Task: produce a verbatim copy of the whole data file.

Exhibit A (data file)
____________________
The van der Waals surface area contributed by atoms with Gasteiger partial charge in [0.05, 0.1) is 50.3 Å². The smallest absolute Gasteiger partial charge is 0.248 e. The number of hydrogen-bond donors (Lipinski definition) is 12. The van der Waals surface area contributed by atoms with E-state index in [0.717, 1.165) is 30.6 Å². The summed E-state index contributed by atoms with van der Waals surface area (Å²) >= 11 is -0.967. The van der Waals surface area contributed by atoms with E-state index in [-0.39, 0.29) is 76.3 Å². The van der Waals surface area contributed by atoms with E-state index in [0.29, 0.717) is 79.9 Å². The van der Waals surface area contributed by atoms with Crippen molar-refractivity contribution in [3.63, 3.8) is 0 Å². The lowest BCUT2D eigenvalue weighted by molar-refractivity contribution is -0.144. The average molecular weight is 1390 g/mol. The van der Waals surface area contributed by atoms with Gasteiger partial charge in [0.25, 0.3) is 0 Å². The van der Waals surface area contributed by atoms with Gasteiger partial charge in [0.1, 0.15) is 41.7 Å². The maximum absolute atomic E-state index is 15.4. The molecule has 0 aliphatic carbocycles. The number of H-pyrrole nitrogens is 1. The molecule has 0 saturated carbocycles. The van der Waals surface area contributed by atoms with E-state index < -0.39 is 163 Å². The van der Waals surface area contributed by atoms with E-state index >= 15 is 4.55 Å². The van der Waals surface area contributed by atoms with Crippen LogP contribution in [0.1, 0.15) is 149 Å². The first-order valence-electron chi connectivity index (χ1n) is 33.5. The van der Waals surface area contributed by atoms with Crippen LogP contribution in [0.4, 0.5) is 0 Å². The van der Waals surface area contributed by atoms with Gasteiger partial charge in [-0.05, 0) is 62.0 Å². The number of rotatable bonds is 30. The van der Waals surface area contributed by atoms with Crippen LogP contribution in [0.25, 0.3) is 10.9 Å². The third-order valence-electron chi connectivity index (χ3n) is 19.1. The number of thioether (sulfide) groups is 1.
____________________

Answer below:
The van der Waals surface area contributed by atoms with Gasteiger partial charge in [0.05, 0.1) is 50.3 Å². The smallest absolute Gasteiger partial charge is 0.248 e. The number of hydrogen-bond donors (Lipinski definition) is 12. The van der Waals surface area contributed by atoms with E-state index in [0.717, 1.165) is 30.6 Å². The summed E-state index contributed by atoms with van der Waals surface area (Å²) >= 11 is -0.967. The van der Waals surface area contributed by atoms with E-state index in [-0.39, 0.29) is 76.3 Å². The van der Waals surface area contributed by atoms with E-state index in [0.29, 0.717) is 79.9 Å². The van der Waals surface area contributed by atoms with Crippen molar-refractivity contribution in [3.63, 3.8) is 0 Å². The lowest BCUT2D eigenvalue weighted by molar-refractivity contribution is -0.144. The average molecular weight is 1390 g/mol. The van der Waals surface area contributed by atoms with Gasteiger partial charge in [0.25, 0.3) is 0 Å². The van der Waals surface area contributed by atoms with Gasteiger partial charge in [0.1, 0.15) is 41.7 Å². The maximum absolute atomic E-state index is 15.4. The molecule has 0 aliphatic carbocycles. The number of H-pyrrole nitrogens is 1. The molecule has 0 saturated carbocycles. The van der Waals surface area contributed by atoms with E-state index < -0.39 is 163 Å². The van der Waals surface area contributed by atoms with E-state index >= 15 is 4.55 Å². The van der Waals surface area contributed by atoms with Crippen LogP contribution in [0.1, 0.15) is 149 Å². The first-order valence-electron chi connectivity index (χ1n) is 33.5. The van der Waals surface area contributed by atoms with Crippen LogP contribution in [0.4, 0.5) is 0 Å². The van der Waals surface area contributed by atoms with Gasteiger partial charge in [-0.05, 0) is 62.0 Å². The number of rotatable bonds is 30. The van der Waals surface area contributed by atoms with Crippen LogP contribution in [0.25, 0.3) is 10.9 Å². The third-order valence-electron chi connectivity index (χ3n) is 19.1. The number of thioether (sulfide) groups is 1.